Five Tip Friday ~ tweaking iPhone sound, personalised Siri, Low Power mode


EQ1/ EQ your music — iOS devices offer equalisation, using the same presets as iTunes for Mac. These are settings that let you cut or boost individual volumes from the bass end through the mids to treble. On your iPhone/iPad, open Settings, scroll down for Music, Music and you’ll see EQ. One of the most common uses is to increase bass, since many earbuds are wimpy at the low end, although some headphones (ie, Beats) are actually a bit heavy in low frequencies for some.
If you apply equalisation to specific songs or albums using iTunes, that overrides any global setting you’ve chosen  on your iOS device (or in iTunes for Mac). Try out different settings and see how they sound, as you may notice distortion with some presets. Also note that turning on EQ can affect battery life, as the iPhone has to do some additional processing.

2/ Sound check compensates for the differences in volumes between tracks — If you listen to music in shuffle mode or in a playlist you’ve cobbled together, you will have noticed some songs are louder than others. You raise the volume when a soft song comes on, only to be assaulted when the next song’s volume is much higher. In iOS, you can activate Sound Check in Settings>Music to automatically compensate for these differences.
Check the box to activate Sound Check. iTunes automatically analyses your music when you add it to your library to determine how much adjustment to make. Sound Check isn’t perfect, but it can really help. It adjusts the volume based on the overall level of each track, so a track with a lot of soft music followed by a loud crescendo may end up being too loud, and vice versa.

3/ Volume Limit — This is how you stop your earbuds/headphones reaching too high a maximum. Adults have been known to turn this on got their kids’ devices to protect their ears – actually, I have turned this on for myself.

4/ Teach Siri to only recognise your voice — Siri, the digital personal assistant on iPads and iPhones, has been spruced up in iOS 9 to provide more detailed and relevant answers, and has a few new features. The Hey Siri hands-free feature that debuted in iOS 8 has been improved so that it can do a better job of recognising your voice – of course it’s listening to everyone within earshot all the time.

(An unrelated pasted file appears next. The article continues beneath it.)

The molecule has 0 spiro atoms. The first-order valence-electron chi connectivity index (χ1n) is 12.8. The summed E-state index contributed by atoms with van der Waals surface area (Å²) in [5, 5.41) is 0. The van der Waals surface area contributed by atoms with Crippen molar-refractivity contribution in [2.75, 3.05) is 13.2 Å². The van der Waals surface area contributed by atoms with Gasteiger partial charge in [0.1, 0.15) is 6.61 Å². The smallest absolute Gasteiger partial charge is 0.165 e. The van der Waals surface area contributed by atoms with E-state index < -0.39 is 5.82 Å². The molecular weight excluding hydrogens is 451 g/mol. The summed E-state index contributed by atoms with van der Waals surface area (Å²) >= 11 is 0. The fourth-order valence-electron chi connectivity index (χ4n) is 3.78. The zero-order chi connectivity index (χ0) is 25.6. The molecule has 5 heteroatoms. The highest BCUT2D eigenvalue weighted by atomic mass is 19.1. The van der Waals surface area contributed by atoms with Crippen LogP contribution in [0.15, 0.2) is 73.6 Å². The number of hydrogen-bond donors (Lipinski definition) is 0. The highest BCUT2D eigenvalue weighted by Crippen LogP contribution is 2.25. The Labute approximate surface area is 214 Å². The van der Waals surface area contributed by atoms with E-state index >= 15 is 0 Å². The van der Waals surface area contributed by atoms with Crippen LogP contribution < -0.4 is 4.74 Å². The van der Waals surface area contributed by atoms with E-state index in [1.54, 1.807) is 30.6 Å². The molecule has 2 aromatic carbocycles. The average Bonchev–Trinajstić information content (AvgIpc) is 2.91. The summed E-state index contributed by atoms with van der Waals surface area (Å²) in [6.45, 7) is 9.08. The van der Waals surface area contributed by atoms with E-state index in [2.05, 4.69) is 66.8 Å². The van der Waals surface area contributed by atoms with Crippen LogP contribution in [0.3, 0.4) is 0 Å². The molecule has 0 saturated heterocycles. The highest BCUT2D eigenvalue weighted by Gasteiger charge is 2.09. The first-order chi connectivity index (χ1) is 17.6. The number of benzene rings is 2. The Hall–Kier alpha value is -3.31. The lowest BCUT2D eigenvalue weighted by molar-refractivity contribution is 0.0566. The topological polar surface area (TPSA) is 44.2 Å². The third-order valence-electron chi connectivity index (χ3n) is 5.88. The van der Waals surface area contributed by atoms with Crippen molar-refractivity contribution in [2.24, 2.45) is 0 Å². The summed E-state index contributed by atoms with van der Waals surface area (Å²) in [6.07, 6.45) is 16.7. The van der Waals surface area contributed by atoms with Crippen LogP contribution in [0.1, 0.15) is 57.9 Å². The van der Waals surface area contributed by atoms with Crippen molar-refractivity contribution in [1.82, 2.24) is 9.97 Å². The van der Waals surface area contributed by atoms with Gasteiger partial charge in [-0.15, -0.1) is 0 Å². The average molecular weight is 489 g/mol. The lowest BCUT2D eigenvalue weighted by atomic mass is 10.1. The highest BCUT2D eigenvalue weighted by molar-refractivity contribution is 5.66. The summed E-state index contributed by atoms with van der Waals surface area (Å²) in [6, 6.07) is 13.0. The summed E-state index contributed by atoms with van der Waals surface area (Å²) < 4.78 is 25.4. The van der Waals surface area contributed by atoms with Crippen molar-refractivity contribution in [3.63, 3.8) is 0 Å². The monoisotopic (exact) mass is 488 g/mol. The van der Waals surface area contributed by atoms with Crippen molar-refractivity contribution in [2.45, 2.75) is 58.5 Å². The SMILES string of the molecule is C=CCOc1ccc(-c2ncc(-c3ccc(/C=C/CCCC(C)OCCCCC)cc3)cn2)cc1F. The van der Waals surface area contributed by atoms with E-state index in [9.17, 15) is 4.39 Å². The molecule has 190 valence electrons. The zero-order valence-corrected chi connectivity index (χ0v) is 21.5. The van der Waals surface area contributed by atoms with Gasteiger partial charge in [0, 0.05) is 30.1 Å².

Go to Settings>General>Siri and make sure Siri is turned on.
Tap the Allow ‘Hey Siri button (it turns green).
Siri asks you to say Hey Siri three different times, then say ‘Hey Siri, how’s the weather today?’ and finally, ‘Hey Siri, it’s me.’
After you’ve done this, tap the Done button.
This works with an iPhone 6s or 6s Plus even when they’re not connected to a charger thanks to the M9 motion coprocessor handling the onerous task of listening to you all the time– on previous models, the iPhone has to be connected to a charger to preface a question with Hey, Siri and the personal assistant gets to work.

5/ Manually enable Low Power Mode to maximise your iDevice’s battery life — iOS 9 does a great deal to automatically improve efficiency and extend battery life. You are now automatically prompted to turn on Low Battery Mode once your iPhone reaches 20%, and again at 10%. But if you know you have a long day ahead of you, you can manually enable iOS 9’s Low Power Mode at any point to maximise your iPhone’s uptime. Open the Settings app in iOS 9, then choose the new Battery parent menu. From here a toggle switch for Low Power Mode can be turned on.
Once enabled, Low Power Mode changes the battery indicator in the top right corner to yellow, reminding you your device is running in a more efficient state. Low Power Mode enables the Battery Percentage display in the upper right corner by default, and this cannot be turned off.
Apple’s new Low Power Mode reduces power consumption by turning off mail fetch, background app refres, and automatic downloads. In addition, some visual effects are reduced or disabled to squeeze more out of the device’s battery. Low Power Mode is also said to affect networking capabilities to boost uptime.